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John Hood: State budget builds on conservative success


John Hood

RALEIGH — North Carolina House and Senate leaders have just fashioned a compromise budget for the 2017-18 and 2018-19 fiscal years. The deal includes sizable pay raises for school teachers and principals, boosts for other state employees and retirees, tax cuts for most households and businesses, a prudent deposit into the state’s savings account, and budget savings in other areas to keep overall spending growth modest and sustainable.

Naturally, all this was greeted by the state’s liberals as a great disappointment. It is a disappointment — but for them, not for North Carolina.

Since 2010, when Republicans won their first majorities in both legislative chambers in modern times, they’ve consistently pursued a conservative approach to fiscal policy and state government. They’ve cut taxes by billions of dollars, while also reforming the tax code to reduce its previous bias against capital investment and job creation. They’ve expanded parental choice and competition in education, trimmed entitlement spending, enacted Medicaid reform, and refocused transportation funds on high-value projects to reduce congestion and boost growth.

While most states are experiencing either revenue shortfalls or budget overruns or both, North Carolina has maintained annual revenue surpluses and a triple-A bond rating.

To their credit, the state’s conservative lawmakers didn’t respond to this revenue growth by resuming the profligate ways of their predecessors. Instead, their budgets have grown no faster than the combined annual rates of inflation and population growth. By doing so, the General Assembly has reduced the size of state government as a share of the state’s economy by more than 10 percent, while simultaneously building up a sizable rainy-day fund to cushion the blow during North Carolina’s next recession or natural disaster. When the new budget deal becomes law, that fund will exceed $1.8 billion — the largest such savings reserve in state history.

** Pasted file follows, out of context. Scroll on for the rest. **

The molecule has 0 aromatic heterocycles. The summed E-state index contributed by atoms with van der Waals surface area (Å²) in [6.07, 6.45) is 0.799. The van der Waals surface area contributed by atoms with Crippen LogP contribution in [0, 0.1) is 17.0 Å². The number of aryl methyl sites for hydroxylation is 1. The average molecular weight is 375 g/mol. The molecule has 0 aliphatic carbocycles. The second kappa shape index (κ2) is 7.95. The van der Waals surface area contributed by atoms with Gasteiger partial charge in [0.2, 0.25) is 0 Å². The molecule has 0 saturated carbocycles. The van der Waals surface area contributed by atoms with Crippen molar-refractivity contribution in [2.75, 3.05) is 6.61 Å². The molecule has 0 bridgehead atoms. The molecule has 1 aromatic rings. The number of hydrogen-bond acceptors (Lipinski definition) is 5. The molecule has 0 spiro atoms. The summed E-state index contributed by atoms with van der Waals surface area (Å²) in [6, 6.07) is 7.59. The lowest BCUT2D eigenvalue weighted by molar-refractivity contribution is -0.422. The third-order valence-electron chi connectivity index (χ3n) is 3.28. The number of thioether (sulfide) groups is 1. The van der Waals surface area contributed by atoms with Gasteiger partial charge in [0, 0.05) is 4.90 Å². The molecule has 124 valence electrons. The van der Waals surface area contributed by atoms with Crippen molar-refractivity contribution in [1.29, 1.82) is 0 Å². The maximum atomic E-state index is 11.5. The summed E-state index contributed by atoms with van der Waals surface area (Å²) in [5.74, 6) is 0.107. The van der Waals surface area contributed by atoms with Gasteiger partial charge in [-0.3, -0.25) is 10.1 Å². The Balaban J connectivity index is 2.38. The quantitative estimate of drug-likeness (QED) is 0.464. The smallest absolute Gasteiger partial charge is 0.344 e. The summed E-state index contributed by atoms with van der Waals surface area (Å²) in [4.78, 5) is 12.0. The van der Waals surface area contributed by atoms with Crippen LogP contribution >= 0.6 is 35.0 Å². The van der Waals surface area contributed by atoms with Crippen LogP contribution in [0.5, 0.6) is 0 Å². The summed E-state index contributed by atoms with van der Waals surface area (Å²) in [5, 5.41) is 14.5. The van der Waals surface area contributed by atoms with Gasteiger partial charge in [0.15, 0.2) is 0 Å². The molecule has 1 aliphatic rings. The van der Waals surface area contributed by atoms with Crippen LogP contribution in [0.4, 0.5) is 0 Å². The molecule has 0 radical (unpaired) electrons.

Instead of simply raising pay across the board, North Carolina’s new budget will continue the recent practice of reforming the compensation system in public education. Teachers will earn more when they teach challenging subjects and children with special needs; when they teach at high-poverty, low-performing schools; and when they excel at delivering educational value to their students. Principals, too, will be eligible for performance-based bonuses.

Long-term thinking is the key to understanding North Carolina’s conservative approach to public policy. House Speaker Tim Moore, Senate President Pro Tem Phil Berger and their colleagues don’t see their fiscal and regulatory policies as quick fixes, shots of adrenaline or “run on” bills designed merely for public consumption during the next election.

Their goal is a North Carolina with a smaller, more effective government that does well what it is supposed to do but otherwise leaves private households, businesses and voluntary institutions alone to set their own goals, make their own decisions and fashion innovative solutions to their own problems.

Conservatives disagree on particular issues — and, indeed, on some of the details of North Carolina’s new budget. But our common ground is large enough that we all have plenty of room to stand.

Modern-day liberals yearn for an end to conservative policy victories. In North Carolina, at least, their disappointments will continue.

John Hood is chairman of the John Locke Foundation.



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